If your fall field goals include a new or improved lawn, then go on the offense and make this the week to score better yardage.
Aerate, fertilize, add a fresh layer of topsoil and reseed in the fall for a revitalized lawn in the spring. Just don’t expect to seed a new lawn in the fall and have a thick green carpet before winter.
Laying down sod is the easy answer for the instant gratification of a perfect lawn — but even if you chose to go with sod you still must do the dirt work. The better your prep work the better your lawn.
Q. When is the most important time to fertilize a lawn in Western Washington? We moved here from Spokane. — T.Y., email
Never miss a local story.
A. The fall season. The months of September and October are the best for feeding Northwest lawns because the cooler weather and returning rains mean the fertilizer will get to the grass roots. If you only feed your lawn once a year, make it a fall feeding.
Q. Does it really matter if the lawn food says “fall and winter” lawn food? Can’t I just use the leftover lawn food I have from spring feeding? — Anonymous, email
A. Yes, you can use up your spring feed, but there is a real advantage to applying a fall and winter lawn food in the months of September and October. The nitrogen in the autumn lawn food is slow-release and designed to be washed to the grass roots, then to hibernate for the winter, releasing the nutrients with the first flush of green grass growth in the early spring.
Q. My husband attended one of your classes and says you claim that feeding the lawn in the fall will cut back on lawn weeds in the summer. Is this true? — M.W., Tacoma
A. Yes, hubby is a good listener. The first warm days of spring is when weed seeds sprout. A lawn fed in the fall will grow sooner and faster in early spring than an undernourished lawn. This means the grass can smother the new weeds that sprout every spring in the Pacific Northwest. Lawn weeds are opportunist and move in where the grass is thin or weak. Once the lawn weeds become mature and established, new grass growth cannot smother the invasive weeds. Fertilizing in the fall helps the lawn grow ahead of the weeds.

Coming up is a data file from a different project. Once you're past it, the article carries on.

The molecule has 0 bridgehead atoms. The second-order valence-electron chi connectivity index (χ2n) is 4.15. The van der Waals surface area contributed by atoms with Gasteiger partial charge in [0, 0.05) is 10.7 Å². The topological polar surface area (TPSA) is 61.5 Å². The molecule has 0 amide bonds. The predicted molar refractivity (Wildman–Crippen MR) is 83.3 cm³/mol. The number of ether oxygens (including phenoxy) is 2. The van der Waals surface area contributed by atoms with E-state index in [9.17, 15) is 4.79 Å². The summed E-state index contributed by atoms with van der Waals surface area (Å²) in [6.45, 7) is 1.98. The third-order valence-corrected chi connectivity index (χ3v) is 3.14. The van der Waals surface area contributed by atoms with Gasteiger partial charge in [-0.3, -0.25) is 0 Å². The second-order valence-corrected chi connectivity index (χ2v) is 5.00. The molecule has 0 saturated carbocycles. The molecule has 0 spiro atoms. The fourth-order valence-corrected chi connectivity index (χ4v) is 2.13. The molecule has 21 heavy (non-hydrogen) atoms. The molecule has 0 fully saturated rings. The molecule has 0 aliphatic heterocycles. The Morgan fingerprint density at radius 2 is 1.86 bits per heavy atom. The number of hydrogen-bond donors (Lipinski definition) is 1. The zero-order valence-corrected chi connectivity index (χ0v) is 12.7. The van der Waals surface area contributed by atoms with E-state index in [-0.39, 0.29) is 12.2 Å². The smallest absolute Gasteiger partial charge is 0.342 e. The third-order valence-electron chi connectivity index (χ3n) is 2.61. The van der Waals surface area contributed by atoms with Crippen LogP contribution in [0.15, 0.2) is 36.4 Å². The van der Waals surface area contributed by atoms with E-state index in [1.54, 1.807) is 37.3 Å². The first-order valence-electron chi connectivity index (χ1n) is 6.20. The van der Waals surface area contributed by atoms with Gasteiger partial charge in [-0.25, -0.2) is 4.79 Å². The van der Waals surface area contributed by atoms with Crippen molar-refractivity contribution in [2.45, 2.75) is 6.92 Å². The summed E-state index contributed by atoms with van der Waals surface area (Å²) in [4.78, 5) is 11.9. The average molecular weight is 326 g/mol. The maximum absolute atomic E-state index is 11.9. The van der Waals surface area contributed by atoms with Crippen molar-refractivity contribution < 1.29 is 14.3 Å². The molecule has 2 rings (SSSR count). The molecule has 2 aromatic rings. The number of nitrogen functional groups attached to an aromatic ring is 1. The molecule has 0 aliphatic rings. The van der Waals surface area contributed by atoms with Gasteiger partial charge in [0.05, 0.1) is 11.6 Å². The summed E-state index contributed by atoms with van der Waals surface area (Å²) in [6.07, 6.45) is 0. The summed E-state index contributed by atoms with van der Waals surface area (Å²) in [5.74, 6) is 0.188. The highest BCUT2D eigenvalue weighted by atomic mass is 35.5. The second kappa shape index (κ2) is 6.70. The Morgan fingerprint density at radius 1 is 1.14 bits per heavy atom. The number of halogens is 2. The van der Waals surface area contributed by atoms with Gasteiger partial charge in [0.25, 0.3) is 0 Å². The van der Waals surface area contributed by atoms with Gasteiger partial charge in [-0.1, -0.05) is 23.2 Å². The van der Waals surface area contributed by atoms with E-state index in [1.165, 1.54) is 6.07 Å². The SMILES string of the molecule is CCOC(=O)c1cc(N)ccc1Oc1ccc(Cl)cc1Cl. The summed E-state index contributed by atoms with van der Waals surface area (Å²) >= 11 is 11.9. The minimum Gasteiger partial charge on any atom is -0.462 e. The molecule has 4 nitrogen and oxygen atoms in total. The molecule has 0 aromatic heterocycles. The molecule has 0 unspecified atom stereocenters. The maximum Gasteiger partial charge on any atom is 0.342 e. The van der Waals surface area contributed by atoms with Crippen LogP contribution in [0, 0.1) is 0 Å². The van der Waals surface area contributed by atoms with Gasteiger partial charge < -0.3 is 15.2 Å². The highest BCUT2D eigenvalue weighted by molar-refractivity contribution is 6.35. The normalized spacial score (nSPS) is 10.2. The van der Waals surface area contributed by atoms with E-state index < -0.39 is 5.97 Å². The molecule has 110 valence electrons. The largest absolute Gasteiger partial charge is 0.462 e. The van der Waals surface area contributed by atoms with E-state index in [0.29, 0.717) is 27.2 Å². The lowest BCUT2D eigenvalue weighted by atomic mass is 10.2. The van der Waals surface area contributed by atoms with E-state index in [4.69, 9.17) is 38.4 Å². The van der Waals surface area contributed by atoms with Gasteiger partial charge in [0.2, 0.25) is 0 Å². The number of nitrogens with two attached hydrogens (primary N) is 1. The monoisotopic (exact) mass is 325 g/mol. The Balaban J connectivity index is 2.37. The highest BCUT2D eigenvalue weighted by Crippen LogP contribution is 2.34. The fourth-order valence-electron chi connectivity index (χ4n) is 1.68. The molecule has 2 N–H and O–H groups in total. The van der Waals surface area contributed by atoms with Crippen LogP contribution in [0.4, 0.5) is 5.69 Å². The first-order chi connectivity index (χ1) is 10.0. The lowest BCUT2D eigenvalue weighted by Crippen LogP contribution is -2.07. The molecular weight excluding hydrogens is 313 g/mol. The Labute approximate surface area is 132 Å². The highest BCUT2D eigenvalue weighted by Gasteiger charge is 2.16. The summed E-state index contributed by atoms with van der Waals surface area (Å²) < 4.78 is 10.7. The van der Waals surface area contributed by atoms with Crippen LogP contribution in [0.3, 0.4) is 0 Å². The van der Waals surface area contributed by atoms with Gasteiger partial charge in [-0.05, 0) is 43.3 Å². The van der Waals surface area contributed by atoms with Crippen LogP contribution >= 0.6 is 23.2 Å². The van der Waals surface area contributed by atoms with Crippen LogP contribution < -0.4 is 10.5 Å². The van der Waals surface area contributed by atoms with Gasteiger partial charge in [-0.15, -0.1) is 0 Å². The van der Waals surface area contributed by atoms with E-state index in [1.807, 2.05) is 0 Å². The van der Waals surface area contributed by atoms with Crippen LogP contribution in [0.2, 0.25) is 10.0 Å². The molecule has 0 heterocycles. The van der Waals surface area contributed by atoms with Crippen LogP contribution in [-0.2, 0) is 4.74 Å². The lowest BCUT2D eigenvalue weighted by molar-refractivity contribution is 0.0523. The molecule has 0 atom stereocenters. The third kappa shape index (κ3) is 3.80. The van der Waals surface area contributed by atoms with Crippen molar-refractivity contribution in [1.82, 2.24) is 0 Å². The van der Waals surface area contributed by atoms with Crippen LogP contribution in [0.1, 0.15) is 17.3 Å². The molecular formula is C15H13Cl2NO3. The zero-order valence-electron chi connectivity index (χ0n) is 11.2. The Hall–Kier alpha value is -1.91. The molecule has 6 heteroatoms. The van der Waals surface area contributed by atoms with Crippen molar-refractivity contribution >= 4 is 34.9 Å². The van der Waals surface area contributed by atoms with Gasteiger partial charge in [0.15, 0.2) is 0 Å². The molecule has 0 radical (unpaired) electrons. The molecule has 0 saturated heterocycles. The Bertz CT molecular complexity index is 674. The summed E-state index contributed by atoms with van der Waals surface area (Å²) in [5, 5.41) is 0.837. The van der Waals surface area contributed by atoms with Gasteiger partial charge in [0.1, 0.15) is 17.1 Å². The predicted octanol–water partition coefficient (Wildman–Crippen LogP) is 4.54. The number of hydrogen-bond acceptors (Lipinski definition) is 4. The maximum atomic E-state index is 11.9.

Q. Should I look for a fall fertilizer with weed killer in it? — P.P., Enumclaw
A. No. A fall feeding should not contain a weed and feed product. Weed killers do not work well in cool weather and the overuse of weed and feed products affects the quality of our water. A well-fed and properly watered lawn is the best defense of lawn weeds. Plus a few weeds in the lawn is no cause for alarm.
Q. Is fall a good time to add lime to my soil? — D.D.F., Maple Valley
A. Yes, you can spread lime or calcium carbonate on your lawn just about any time of year (just not when the soil is hot and dry in late August) and the added nutrients will help to raise the pH and lower the natural acidity of our Western Washington soil. Acid soil is one reason that lawns in our area are often full of moss.
Lime is not a fertilizer — it acts as a soil conditioner to help loosen compacted soil over time and to lower the natural acidity so nutrients that are already in the soil become more readily available to the grass roots. There are many different products that contain calcium, limestone and other minerals that will improve the soil. Fall is a good time to apply them because the winter rainfall will help to distribute the product.
Marianne Binetti has a degree in horticulture from Washington State University and is the author of several books. Reach her at binettigarden.com.